Beyond Klimt, New Horizons in Central Europe, 1914-1938
1918 was the year the great masters of Viennese Modernism – Gustav Klimt, Egon Schiele, Koloman Moser, and Otto Wagner – all died. Many consider their deaths to represent the end of an era. And yet art in the Austro-Hungarian Empire’s successor states had already drifted away from their influence and moved on. Artistic creativity in this era was for the most part untouched by the political upheavals both during and after the war. There was an overwhelming desire for the new. In Europe between the wars a generation of artists operated under the premise of an international network traversing the new political and ideological boundaries. A lively exchange of ideas resulted in Constructivist, Expressionist, and Fantastic trends and important cosmopolitan networks of artists emerged. This internationalism was abruptly halted by the outbreak of World War II, and the sense of a shared culture faded, once again, into the background.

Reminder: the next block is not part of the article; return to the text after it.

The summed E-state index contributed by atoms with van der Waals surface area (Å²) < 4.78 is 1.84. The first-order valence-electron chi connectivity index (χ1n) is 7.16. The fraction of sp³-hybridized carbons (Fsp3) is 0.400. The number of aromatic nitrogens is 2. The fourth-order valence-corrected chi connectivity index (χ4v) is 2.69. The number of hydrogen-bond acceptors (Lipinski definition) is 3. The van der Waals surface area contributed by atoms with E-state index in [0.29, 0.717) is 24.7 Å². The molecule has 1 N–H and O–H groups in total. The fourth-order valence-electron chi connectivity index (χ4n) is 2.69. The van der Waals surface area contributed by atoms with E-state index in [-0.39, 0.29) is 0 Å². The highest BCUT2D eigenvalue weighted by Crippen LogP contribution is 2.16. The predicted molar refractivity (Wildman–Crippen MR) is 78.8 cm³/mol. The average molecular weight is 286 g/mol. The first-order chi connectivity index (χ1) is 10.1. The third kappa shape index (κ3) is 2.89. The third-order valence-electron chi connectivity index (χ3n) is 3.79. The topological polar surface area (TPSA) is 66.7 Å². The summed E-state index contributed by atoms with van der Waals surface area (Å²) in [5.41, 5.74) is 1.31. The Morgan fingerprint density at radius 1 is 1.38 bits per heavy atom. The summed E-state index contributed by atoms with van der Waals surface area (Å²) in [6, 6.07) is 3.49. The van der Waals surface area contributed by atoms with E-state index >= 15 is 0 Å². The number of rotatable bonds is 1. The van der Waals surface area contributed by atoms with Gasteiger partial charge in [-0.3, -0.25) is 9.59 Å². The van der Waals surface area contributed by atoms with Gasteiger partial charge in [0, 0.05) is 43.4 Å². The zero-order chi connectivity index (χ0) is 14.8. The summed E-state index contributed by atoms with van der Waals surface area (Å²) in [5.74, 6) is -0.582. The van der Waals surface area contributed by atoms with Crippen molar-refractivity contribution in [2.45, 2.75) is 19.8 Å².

Curator: Alexander Klee
An exhibition of the Belvedere, Vienna and the Centre for Fine Arts, Brussels (BOZAR) in cooperation with the Museum of Fine Arts, Budapest – Hungarian National Gallery